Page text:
Facebook is leveraging billions of Instagram photos and thousands of user-added hashtags to improve the state of the art of image recognition.
Today at F8, its annual developer conference, Facebook announced it has pioneered a new form of artificial intelligence research demonstrating that training image recognition networks on huge collections of public Instagram photographs produced better image recognition results than traditional, manual annotation of images.
The company says this approach, known as weakly supervised pre-training, achieved an accuracy rate on a model trained on a billion images of 85.4%, the highest-ever score, on ImageNet1K, a typical image-recognition benchmarking tool. On a larger set of 3.5 billion images, but a smaller model, the system achieved an accuracy score of 84.1%. The work beat the previous state-of-the-art model, which utilized supervised, hand-labeled data, by 2%.
The effort is vital to Facebook as it aims to use AI for things like automatically identifying objectionable content or generating much more specific audio captions–like “sparrow” instead of “bird,” or “Indian cuisine” instead of “food”– for photos for visually impaired users.
The AI industry has long leaned on hand-labeling data and training models on tens of millions of images. But increased accuracy relies on scaling those models to billions of images, something that’s essentially not possible if all the labeling is done manually.
Facebook realized it already had a massive public repository of labeled images on its hands: Instagram, which hosts countless billions of photographs, many of which have hashtags, and often multiple tags, which increases the amount of useful information.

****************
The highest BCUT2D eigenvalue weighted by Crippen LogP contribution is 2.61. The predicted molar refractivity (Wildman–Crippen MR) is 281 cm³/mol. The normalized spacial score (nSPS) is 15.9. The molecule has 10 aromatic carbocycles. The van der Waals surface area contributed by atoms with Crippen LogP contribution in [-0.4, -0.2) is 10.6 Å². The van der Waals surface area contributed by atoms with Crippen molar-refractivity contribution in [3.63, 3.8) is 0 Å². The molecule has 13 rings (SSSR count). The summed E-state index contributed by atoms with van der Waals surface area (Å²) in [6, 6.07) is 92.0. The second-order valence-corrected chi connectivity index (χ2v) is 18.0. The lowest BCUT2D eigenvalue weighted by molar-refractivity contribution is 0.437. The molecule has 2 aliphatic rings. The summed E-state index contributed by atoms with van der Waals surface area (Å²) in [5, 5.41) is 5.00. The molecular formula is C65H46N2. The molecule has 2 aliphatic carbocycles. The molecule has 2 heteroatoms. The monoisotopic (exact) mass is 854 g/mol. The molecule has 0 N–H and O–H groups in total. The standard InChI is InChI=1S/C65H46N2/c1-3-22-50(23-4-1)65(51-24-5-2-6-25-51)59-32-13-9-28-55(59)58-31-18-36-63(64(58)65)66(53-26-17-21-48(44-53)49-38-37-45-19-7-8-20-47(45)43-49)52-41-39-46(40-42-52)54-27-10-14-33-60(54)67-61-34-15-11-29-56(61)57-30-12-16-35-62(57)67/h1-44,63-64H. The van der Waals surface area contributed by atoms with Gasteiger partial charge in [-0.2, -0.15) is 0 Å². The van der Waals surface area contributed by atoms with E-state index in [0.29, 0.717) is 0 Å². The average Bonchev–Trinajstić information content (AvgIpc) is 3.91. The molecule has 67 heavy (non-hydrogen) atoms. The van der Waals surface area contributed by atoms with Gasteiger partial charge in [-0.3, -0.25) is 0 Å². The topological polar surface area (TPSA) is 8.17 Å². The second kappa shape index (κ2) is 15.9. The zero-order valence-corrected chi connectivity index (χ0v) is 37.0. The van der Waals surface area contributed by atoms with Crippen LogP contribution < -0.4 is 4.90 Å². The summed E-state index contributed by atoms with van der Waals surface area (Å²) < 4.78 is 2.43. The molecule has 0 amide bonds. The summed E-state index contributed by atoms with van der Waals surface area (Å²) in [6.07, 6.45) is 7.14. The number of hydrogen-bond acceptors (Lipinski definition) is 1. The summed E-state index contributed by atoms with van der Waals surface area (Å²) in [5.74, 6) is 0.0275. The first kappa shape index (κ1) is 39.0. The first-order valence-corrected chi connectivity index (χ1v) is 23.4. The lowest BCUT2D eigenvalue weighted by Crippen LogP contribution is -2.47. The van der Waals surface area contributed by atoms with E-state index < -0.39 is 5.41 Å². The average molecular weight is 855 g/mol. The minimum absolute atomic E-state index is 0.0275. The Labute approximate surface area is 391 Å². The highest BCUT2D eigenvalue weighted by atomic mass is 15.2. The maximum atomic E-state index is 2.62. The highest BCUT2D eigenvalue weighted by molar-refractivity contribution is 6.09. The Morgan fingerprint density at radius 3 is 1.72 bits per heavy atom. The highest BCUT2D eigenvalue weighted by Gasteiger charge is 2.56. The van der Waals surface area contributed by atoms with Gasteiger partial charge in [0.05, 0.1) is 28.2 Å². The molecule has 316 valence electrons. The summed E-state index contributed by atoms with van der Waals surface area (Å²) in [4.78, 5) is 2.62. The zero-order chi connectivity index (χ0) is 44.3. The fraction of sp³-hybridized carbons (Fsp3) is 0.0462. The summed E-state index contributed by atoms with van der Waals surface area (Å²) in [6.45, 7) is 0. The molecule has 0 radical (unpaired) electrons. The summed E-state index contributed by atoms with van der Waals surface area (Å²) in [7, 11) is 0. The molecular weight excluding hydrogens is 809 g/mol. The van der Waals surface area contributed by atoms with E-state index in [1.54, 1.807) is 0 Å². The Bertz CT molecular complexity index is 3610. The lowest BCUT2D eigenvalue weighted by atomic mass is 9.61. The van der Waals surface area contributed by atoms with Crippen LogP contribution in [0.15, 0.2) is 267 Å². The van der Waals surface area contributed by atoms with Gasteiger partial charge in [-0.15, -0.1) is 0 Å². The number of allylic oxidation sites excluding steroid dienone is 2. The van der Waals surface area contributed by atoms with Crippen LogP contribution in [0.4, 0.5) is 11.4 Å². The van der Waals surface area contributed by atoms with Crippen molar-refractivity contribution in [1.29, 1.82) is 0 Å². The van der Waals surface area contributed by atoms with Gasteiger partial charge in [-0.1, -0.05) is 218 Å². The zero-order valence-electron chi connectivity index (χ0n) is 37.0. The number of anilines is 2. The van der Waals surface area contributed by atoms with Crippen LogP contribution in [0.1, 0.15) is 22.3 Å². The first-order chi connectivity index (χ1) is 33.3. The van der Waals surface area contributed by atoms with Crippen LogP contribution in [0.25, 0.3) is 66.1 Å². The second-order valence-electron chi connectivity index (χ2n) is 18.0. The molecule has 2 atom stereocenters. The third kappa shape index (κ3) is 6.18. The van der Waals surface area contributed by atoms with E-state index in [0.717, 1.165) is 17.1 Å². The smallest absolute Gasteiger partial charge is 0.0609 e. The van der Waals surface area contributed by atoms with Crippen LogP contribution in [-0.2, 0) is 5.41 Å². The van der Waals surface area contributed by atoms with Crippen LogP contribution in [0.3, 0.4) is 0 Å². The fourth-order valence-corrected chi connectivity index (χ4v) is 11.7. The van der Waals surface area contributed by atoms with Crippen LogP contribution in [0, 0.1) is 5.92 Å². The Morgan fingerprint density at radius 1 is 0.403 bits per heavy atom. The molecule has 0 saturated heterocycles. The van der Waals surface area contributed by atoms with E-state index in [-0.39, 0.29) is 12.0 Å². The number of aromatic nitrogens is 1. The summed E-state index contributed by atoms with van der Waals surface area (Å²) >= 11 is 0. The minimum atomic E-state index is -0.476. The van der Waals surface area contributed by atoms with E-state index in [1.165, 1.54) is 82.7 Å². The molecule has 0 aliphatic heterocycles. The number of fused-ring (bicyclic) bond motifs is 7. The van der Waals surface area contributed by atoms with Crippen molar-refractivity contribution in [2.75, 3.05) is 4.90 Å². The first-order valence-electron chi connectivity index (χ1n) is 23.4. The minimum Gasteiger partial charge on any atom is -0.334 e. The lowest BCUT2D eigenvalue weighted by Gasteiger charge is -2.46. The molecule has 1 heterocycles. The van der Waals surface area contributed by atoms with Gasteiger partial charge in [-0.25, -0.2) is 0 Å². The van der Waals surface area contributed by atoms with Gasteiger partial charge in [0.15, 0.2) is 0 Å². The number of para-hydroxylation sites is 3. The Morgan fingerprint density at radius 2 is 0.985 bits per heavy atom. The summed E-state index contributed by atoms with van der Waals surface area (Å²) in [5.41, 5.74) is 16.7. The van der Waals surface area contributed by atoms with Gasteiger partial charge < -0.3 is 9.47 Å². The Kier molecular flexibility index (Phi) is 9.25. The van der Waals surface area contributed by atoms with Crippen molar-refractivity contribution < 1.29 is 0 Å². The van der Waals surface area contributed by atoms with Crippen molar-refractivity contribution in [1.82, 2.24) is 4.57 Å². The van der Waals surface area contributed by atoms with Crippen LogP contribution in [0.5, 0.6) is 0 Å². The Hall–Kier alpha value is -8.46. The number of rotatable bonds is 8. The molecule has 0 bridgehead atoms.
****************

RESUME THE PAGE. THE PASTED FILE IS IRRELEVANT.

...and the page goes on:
“Since people on Instagram often caption their photos with hashtags for virtually every imaginable thing in the visual world,” the company wrote in a blog post about the work, “we believed they’d be an ideal source of training data for models. It also allowed us to use hashtags as they were always intended: to make images more accessible, based on what people assume others will find relevant.”
But many hashtags are vague or non-specific, which Facebook treated as “incoherent label noise that can confuse deep learning models.” So the company came up with new approaches to handling that noise, including leaning on the fact that many users add multiple hashtags–and thus more context–to the images they post.
Nodding to concerns related to Facebook’s recent privacy and security controversies, Manohar Paluri, who leads Facebook’s Applied computer vision team, said the researchers were careful to only work with public Instagram data, and are not publishing the data set. As well, Paluri says, the team ensured that if users ever deleted photos, the information they included would be deleted from the model-training process.
Facebook also says it plans on open-sourcing some of its work in this area so that the research community at large can take advantage of it for other high-level tasks.